On the pop front, the compilation includes a neat bit of cross-cultural exchange with Italian singer Carla Boni’s 1956 rendition of “Mambo Italiano,” an Italian pastiche composed by American Bob Merrill (lyricist of Broadway’s Carnival and Funny Girl).  Teenage starlet Rita Pavone, subject of a recent reissue from Real Gone Music, topped the Italian charts for nine weeks in 1963 with “Cuore,” an Italian adaptation of Brill Building stalwarts Barry Mann and Cynthia Weil’s “Heart.”  Francesco Migliacci and Domenico Modugno’s “Volare” remains one of the most famous Italian popular songs.  The Italian entry to the 1958 Eurovision song contest, “Volare” hit big around the world, with Modugno’s own recording becoming a U.S. No. 1 in mid-1958 and winning the first ever Grammys for Record of the Year and Song of the Year.  Subsequent versions arrived from Bobby Rydell, Dean Martin, Al Martino, Sergio Franchi and others, but Arrivederci selects a more recent, lesser-known version from English tenor and crossover star Russell Watson.

After the jump, we have plenty more on this new release, including the complete track listing! Read the rest of this entry »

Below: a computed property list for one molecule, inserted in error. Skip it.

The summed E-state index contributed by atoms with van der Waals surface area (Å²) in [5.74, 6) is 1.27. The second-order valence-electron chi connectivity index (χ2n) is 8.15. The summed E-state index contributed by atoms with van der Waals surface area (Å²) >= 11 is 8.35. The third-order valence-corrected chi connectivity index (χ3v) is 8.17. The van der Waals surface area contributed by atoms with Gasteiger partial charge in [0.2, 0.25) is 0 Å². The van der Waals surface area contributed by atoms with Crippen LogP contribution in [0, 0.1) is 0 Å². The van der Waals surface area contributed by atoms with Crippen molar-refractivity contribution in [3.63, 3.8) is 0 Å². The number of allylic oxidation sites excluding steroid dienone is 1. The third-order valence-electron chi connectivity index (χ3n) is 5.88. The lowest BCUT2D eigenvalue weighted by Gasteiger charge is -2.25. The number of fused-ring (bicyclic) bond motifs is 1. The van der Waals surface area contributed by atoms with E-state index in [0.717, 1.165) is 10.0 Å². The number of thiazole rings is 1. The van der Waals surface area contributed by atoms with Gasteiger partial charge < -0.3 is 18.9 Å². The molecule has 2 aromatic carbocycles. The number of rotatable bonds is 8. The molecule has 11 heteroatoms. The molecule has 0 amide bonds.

Written by Joe Marchese

May 20, 2014 at 11:37

You Must Remember This: TCM, Masterworks Compile “Classic Sound of Hollywood” From Mancini, Williams, Morricone, More

with one comment

Play It Again - Classic HollywoodOn April 1, Sony’s Masterworks division and Turner Classic Movies marked the cable network’s twentieth anniversary with a new 2-CD collection of vintage Hollywood movie themes. Play It Again: The Classic Sound of Hollywood continues the Masterworks/TCM series that has previously encompassed archival releases from Doris Day, Mario Lanza and Fred Astaire. Composers represented include Bernard Herrmann, Max Steiner, Maurice Jarre, Elmer Bernstein, Erich Wolfgang Korngold, Henry Mancini, Ennio Morricone and John Williams.  Most of the tracks on Play It Again aren’t derived from the original film soundtracks, but rather from renditions played by the likes of the Royal Philharmonic Orchestra, the Los Angeles Philharmonic and the Boston Pops.